Photo courtesy of SFJazz

Ravi Coltrane and SFJazz Honor John Coltrane with A Love Supreme

Considering that Coltrane only played the classic composition in its entirety a single time (at a 1965 show in France), it’s a work of art that remains ripe for further interpretation.
Ravi Coltrane

Jazz great John Coltrane honored on what would be his 91st birthday with performance of his masterpiece

Jazz giant John Coltrane was only 40 years old when he passed from this Earthly plane in 1967 due to liver cancer. The SF Jazz Center has honored Coltrane on numerous occasions and again this week with a series of shows, culminating here on what would have been his 91st birthday with his son Ravi Coltrane leading a tribute performance of the sax legend’s 1964 magnum opus A Love Supreme.

Ravi Coltrane is a skilled saxophonist as well and is set to lead a band that features further family connections with bassist Matthew Garrison (son of John Coltrane Quartet bassist Jimmy Garrison) and drummer Marcus Gilmore (grandson of John Coltrane collaborator Roy Haynes.) Rounded out by trumpeter/keyboardist Nicholas Payton and guitarist Adam Rogers, the quintet’s performance has generated such a buzz that the evening features two separately ticketed performances. SF Jazz has helped raise the buzz with the release of a “Spiritual Jazz” playlist on Spotify that features tracks from masters like Coltrane, Pharoah Sanders, Ornette Coleman and Sun Ra as well as young guns like rising star Kamasi Washington.

There’s something about the spiritual jazz concept that offers a deeper sonic impact than traditional jazz for some listeners, perhaps reflecting the move toward a higher consciousness of the 1960s when jazz musicians started pushing improvisational boundaries to the point that they began to influence rock musicians like Carlos Santana and the Grateful Dead. The allure of spiritual jazz isn’t just about pushing sonic boundaries though. Coltrane himself suggested a higher purpose in the liner notes of the original album when he wrote, “During the year 1957, I experienced, by the grace of God, a spiritual awakening which was to lead me to a richer, fuller, more productive life. At that time, in gratitude, I humbly asked to be given the means and privilege to make others happy through music. I feel this has been granted through His grace. ALL PRAISE TO GOD.”

Coltrane’s A Love Supreme became an iconic landmark, an album that demanded to be listened to in its entirety in order to perceive the full sonic journey. It’s remained an influential classic through the decades and here into 2017, with Dead and Company even busting out a jam on the main theme on their summer tour. The world’s been in need of more love ever since Donald Trump and his corporatocracy cronies took over the White House, and so these shows provide a noble service in honoring this spiritual ode to ultimate love for the creator… in whatever form listeners might personally relate to themselves. Considering that Coltrane only played the classic composition in its entirety a single time (at a 1965 show in France), it’s a work of art that remains ripe for further interpretation.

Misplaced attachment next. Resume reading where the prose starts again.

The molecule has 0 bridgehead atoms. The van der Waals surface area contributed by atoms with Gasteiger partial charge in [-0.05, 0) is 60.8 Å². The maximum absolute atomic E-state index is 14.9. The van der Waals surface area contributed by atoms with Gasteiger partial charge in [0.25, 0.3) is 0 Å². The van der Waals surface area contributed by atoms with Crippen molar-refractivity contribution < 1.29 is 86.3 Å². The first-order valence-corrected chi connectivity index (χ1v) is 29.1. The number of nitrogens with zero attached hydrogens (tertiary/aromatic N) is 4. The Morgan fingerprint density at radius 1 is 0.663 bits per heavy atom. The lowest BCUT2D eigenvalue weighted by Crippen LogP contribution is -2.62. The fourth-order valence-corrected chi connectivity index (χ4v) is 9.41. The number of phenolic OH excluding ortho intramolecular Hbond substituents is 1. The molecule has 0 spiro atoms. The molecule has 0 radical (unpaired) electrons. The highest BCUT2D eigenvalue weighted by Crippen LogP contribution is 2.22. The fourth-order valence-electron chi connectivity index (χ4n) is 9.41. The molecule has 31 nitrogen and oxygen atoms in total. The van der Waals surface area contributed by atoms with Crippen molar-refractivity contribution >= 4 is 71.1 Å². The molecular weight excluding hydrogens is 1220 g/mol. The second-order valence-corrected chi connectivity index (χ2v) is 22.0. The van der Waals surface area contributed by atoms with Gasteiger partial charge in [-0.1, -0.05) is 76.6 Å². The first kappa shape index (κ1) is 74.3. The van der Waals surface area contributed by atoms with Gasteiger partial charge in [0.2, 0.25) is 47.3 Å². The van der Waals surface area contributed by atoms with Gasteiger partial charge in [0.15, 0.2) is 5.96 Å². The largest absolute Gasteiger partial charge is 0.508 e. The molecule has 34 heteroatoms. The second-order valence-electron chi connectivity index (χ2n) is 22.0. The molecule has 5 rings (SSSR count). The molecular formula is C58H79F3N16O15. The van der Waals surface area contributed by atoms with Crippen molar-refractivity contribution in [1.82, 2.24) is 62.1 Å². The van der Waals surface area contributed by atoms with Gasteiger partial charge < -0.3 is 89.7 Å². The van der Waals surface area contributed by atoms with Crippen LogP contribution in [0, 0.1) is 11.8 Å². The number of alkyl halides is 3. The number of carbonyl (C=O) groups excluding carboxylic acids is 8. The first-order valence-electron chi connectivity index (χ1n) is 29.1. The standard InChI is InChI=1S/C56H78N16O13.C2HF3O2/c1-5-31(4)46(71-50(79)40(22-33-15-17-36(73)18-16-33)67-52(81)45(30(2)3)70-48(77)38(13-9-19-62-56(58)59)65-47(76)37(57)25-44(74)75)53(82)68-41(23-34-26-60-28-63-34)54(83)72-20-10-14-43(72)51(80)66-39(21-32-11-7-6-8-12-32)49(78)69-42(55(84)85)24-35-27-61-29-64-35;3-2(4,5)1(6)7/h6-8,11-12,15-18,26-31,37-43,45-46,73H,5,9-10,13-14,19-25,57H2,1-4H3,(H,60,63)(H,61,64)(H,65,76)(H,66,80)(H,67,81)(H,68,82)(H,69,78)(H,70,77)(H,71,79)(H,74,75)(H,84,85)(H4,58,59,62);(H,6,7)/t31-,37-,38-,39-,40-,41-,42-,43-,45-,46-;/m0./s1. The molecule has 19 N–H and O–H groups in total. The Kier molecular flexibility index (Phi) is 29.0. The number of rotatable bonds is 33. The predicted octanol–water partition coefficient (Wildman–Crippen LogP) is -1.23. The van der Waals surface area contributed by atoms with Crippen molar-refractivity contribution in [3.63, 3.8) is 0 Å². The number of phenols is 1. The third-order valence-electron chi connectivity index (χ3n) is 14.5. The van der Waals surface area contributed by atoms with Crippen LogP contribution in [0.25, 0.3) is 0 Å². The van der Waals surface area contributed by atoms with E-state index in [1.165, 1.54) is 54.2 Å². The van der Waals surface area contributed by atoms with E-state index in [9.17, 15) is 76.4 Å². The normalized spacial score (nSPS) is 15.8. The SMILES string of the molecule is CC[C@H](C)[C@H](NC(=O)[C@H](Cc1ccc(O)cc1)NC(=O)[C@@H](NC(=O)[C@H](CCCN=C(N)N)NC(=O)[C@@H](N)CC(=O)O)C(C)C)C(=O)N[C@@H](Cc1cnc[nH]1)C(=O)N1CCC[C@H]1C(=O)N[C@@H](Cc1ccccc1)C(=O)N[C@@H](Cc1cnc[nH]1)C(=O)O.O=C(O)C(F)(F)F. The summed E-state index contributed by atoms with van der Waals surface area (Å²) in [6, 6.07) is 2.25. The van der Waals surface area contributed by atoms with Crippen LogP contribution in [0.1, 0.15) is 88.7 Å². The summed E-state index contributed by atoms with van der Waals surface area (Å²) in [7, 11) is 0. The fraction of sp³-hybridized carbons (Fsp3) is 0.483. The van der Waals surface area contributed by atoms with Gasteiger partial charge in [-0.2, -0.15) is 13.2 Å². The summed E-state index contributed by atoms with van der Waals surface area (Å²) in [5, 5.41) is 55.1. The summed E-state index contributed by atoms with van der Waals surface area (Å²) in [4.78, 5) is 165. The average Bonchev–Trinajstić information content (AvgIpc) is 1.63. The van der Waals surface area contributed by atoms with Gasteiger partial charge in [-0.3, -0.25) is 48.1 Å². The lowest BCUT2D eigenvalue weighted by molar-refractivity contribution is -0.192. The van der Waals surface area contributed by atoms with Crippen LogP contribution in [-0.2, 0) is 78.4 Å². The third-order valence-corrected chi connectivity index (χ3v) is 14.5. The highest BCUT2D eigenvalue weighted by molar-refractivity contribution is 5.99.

Attendees are buzzing in the lobby here on this autumn equinox weekend eager to see the classic work performed, while promos also suggest the music will be “reconceived… on fiercely personal terms”. That is to be expected of course what with how the album is only 32 minutes long. There’s a sacred vibe in the Miner Auditorium as the lights go down, with a readiness of sorts in the air for a spiritual jazz performance that will take the audience higher. Ravi Coltrane and his cohorts warm up with strong performances of “Satellite” and “Crescent”, with the latter strategically being the title track from the album that preceded A Love Supreme. The quintet is loosened up now and ready to dive into the four-part suite.

The iconic opening section of “Acknowledgement” feels somewhat akin to a religious or shamanic ritual. As on the original recording, Ravi Coltrane and the musicians chant the four-note theme at the conclusion of the section, “A love supreme, a love supreme, a love supreme, a love supreme…” It feels sort of like a Buddhist mantra, and it wouldn’t seem particularly out of place if some Gyuto monks came out on stage chanting as well. Drummer Marcus Gilmore momentarily steals the show during the beginning of the “Pursuance” section, laying down some dynamic solo percussion that is about as compelling as a drum solo can be. Payton also stars here in filling the shoes of the great McCoy Tyner with a dazzling rapid-fire piano solo.

Each of the four sections — “Acknowledgement-Resolution-Pursuance-Psalm” — is performed with a vibrant delivery and improvisational flair that finds the players using the original music as a template for further exploration. The original recording didn’t even have a trumpet player or guitarist, so Payton and Rogers add extra elements here that flesh out the music in new ways. Ravi Coltrane stars time and again, playing with a flair and intensity that make him sound a lot like his father. When the show concludes some 90 minutes after it began, it’s hard to fathom where the time went as the set seems to have passed by in a flash. Great live music is known for being able to bend space and time in such a manner, and Ravi Coltrane is following in the footsteps of one of the masters.